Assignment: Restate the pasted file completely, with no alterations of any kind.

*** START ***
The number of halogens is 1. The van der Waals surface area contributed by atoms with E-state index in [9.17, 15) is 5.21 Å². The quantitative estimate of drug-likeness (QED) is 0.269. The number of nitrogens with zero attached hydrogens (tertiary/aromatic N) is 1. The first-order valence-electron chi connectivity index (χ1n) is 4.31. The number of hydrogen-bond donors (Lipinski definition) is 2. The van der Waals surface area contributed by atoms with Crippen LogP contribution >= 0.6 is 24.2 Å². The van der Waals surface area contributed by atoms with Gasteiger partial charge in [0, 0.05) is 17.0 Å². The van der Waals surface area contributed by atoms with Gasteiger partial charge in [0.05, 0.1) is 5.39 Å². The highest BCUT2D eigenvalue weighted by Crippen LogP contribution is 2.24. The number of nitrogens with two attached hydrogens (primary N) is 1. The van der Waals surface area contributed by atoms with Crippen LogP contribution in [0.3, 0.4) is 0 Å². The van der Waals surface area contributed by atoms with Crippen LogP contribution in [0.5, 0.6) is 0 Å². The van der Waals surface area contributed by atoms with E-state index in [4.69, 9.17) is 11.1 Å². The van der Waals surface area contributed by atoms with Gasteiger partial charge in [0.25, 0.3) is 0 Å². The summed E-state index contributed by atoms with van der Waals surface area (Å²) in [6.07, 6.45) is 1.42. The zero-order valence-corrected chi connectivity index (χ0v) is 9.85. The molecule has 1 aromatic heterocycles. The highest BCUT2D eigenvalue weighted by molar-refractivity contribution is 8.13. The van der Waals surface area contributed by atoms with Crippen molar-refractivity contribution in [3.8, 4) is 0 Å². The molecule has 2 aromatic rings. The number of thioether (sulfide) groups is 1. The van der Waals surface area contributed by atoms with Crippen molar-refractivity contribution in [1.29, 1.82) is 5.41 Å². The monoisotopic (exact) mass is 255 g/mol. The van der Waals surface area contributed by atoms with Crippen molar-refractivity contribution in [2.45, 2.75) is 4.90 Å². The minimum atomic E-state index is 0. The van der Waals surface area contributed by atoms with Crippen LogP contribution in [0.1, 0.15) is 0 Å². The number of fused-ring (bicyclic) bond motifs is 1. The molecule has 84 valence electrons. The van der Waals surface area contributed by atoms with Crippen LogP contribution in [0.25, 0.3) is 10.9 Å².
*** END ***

The number of halogens is 1. The van der Waals surface area contributed by atoms with E-state index in [9.17, 15) is 5.21 Å². The quantitative estimate of drug-likeness (QED) is 0.269. The number of nitrogens with zero attached hydrogens (tertiary/aromatic N) is 1. The first-order valence-electron chi connectivity index (χ1n) is 4.31. The number of hydrogen-bond donors (Lipinski definition) is 2. The van der Waals surface area contributed by atoms with Crippen LogP contribution >= 0.6 is 24.2 Å². The van der Waals surface area contributed by atoms with Gasteiger partial charge in [0, 0.05) is 17.0 Å². The van der Waals surface area contributed by atoms with Gasteiger partial charge in [0.05, 0.1) is 5.39 Å². The highest BCUT2D eigenvalue weighted by Crippen LogP contribution is 2.24. The number of nitrogens with two attached hydrogens (primary N) is 1. The van der Waals surface area contributed by atoms with Crippen LogP contribution in [0.3, 0.4) is 0 Å². The van der Waals surface area contributed by atoms with Crippen LogP contribution in [0.5, 0.6) is 0 Å². The van der Waals surface area contributed by atoms with E-state index in [4.69, 9.17) is 11.1 Å². The van der Waals surface area contributed by atoms with Gasteiger partial charge in [0.25, 0.3) is 0 Å². The summed E-state index contributed by atoms with van der Waals surface area (Å²) in [6.07, 6.45) is 1.42. The zero-order valence-corrected chi connectivity index (χ0v) is 9.85. The molecule has 1 aromatic heterocycles. The highest BCUT2D eigenvalue weighted by molar-refractivity contribution is 8.13. The van der Waals surface area contributed by atoms with Crippen molar-refractivity contribution in [3.8, 4) is 0 Å². The molecule has 2 aromatic rings. The number of thioether (sulfide) groups is 1. The van der Waals surface area contributed by atoms with Crippen molar-refractivity contribution in [1.29, 1.82) is 5.41 Å². The monoisotopic (exact) mass is 255 g/mol. The van der Waals surface area contributed by atoms with Crippen molar-refractivity contribution in [2.45, 2.75) is 4.90 Å². The minimum atomic E-state index is 0. The van der Waals surface area contributed by atoms with Crippen LogP contribution in [0.1, 0.15) is 0 Å². The number of fused-ring (bicyclic) bond motifs is 1. The molecule has 84 valence electrons. The van der Waals surface area contributed by atoms with Crippen LogP contribution in [0.25, 0.3) is 10.9 Å².